Truth or myth? In early America, people slept sitting up


Friday, 6/10/2016 5:04pm

Museum interpreters at Historic Hudson Valley hear all kinds of myths from the visiting public about the past. From time to time, we'll share some of our research to shed light on these historic tall tales.

History Myth: "The beds are shorter because people slept sitting up."

We ran this by Jessa Krick, Collections Manager for Historic Hudson Valley. Here's what she had to say:

Like today, some people may have preferred to sleep propped with pillows (like those who snore), but beds were not made shorter because of that. People certainly slept in the same positions as we do today -- curled up, stretched out, on their backs or stomachs or sides. There generally weren’t mountains (or multiple) pillows like we have today. A bolster of one or two pillows for each bed seems to be the norm, and plenty of people had no pillows at all.

Eighteenth- and (early) nineteenth-century beds were made individually, so there is no real standard size. The tall posts, bed hangings, pillows make the beds look different or “odd” to the visitor’s eye, but when curators at Colonial Williamsburg measured beds in their collection, all equaled or exceeded the normal size of a double-sized bed today and some were the equivalent of queen- or king-sized in length.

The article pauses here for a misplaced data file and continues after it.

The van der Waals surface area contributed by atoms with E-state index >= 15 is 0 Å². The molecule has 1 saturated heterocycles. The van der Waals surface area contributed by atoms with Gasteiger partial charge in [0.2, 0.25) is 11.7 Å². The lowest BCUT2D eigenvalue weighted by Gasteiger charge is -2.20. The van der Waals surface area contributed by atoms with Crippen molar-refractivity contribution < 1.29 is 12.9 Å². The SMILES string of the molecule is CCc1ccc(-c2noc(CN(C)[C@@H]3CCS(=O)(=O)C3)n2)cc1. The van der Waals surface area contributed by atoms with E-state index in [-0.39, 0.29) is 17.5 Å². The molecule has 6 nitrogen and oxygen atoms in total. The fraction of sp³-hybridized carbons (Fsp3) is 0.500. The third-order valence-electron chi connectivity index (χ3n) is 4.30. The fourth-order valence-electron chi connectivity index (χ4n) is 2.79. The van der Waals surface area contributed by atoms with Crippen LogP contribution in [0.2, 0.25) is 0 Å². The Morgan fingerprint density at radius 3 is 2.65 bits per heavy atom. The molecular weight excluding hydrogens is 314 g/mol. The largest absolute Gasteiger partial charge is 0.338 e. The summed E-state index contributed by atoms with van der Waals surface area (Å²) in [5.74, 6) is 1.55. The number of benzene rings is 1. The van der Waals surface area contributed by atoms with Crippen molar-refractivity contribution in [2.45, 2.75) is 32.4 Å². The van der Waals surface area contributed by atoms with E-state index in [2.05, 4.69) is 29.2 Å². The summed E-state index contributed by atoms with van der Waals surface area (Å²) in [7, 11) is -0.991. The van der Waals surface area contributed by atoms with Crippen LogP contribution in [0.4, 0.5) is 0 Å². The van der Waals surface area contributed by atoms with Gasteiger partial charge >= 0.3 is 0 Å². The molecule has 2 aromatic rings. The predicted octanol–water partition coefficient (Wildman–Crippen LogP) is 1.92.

For those of you interested in the collections at Historic Hudson Valley, the bed in Adolph Philipse's bedroom (right) supports this theory. That bed, from the late 18th or early 19th century, measures 54.25" wide by 76.75" long, making it slightly longer and wider than today's "double" or "full" bed.

The fascinating thing about sleep in the 18th century is that it was two-part. It was quite common for people to spend time in a short period of sleep followed by a period of wakefulness (used for prayer, reading, sex, writing, talking, even visiting friends), followed by a longer period of sleep.

Want to learn more? See some of these "odd'' historical beds - and a whole lot more - during a tour of one of Historic Hudson Valley's sites

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